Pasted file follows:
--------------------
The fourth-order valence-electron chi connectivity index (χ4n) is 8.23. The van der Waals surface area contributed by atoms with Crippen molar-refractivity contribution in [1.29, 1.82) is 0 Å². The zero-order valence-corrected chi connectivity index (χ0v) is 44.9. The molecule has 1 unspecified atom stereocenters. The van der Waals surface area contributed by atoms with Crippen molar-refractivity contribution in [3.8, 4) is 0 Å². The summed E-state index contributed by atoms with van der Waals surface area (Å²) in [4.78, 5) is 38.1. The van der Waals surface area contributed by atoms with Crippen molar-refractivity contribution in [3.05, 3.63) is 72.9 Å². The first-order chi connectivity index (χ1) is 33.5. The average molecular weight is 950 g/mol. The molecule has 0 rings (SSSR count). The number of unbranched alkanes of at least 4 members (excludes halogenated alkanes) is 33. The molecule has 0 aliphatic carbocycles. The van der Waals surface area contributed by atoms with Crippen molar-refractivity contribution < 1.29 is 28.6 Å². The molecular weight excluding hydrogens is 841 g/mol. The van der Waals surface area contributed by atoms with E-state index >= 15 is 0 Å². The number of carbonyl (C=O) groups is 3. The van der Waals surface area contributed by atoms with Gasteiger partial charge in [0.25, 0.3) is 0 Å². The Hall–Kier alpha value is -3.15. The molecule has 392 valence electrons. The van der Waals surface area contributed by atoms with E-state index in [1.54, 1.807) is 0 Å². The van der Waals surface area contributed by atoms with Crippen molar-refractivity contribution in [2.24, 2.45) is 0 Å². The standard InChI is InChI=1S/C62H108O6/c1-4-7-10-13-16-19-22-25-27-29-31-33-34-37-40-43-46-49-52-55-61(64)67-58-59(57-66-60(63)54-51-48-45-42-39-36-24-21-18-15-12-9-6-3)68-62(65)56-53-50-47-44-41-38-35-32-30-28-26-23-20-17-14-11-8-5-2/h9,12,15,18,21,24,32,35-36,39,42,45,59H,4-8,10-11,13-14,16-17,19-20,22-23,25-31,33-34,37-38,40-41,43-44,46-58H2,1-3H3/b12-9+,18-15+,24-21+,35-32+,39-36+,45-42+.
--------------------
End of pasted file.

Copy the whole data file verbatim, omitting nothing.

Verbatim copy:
The fourth-order valence-electron chi connectivity index (χ4n) is 8.23. The van der Waals surface area contributed by atoms with Crippen molar-refractivity contribution in [1.29, 1.82) is 0 Å². The zero-order valence-corrected chi connectivity index (χ0v) is 44.9. The molecule has 1 unspecified atom stereocenters. The van der Waals surface area contributed by atoms with Crippen molar-refractivity contribution in [3.8, 4) is 0 Å². The summed E-state index contributed by atoms with van der Waals surface area (Å²) in [4.78, 5) is 38.1. The van der Waals surface area contributed by atoms with Crippen molar-refractivity contribution in [3.05, 3.63) is 72.9 Å². The first-order chi connectivity index (χ1) is 33.5. The average molecular weight is 950 g/mol. The molecule has 0 rings (SSSR count). The number of unbranched alkanes of at least 4 members (excludes halogenated alkanes) is 33. The molecule has 0 aliphatic carbocycles. The van der Waals surface area contributed by atoms with Crippen molar-refractivity contribution < 1.29 is 28.6 Å². The molecular weight excluding hydrogens is 841 g/mol. The van der Waals surface area contributed by atoms with E-state index >= 15 is 0 Å². The number of carbonyl (C=O) groups is 3. The van der Waals surface area contributed by atoms with Gasteiger partial charge in [0.25, 0.3) is 0 Å². The Hall–Kier alpha value is -3.15. The molecule has 392 valence electrons. The van der Waals surface area contributed by atoms with E-state index in [1.54, 1.807) is 0 Å². The van der Waals surface area contributed by atoms with Crippen molar-refractivity contribution in [2.24, 2.45) is 0 Å². The standard InChI is InChI=1S/C62H108O6/c1-4-7-10-13-16-19-22-25-27-29-31-33-34-37-40-43-46-49-52-55-61(64)67-58-59(57-66-60(63)54-51-48-45-42-39-36-24-21-18-15-12-9-6-3)68-62(65)56-53-50-47-44-41-38-35-32-30-28-26-23-20-17-14-11-8-5-2/h9,12,15,18,21,24,32,35-36,39,42,45,59H,4-8,10-11,13-14,16-17,19-20,22-23,25-31,33-34,37-38,40-41,43-44,46-58H2,1-3H3/b12-9+,18-15+,24-21+,35-32+,39-36+,45-42+.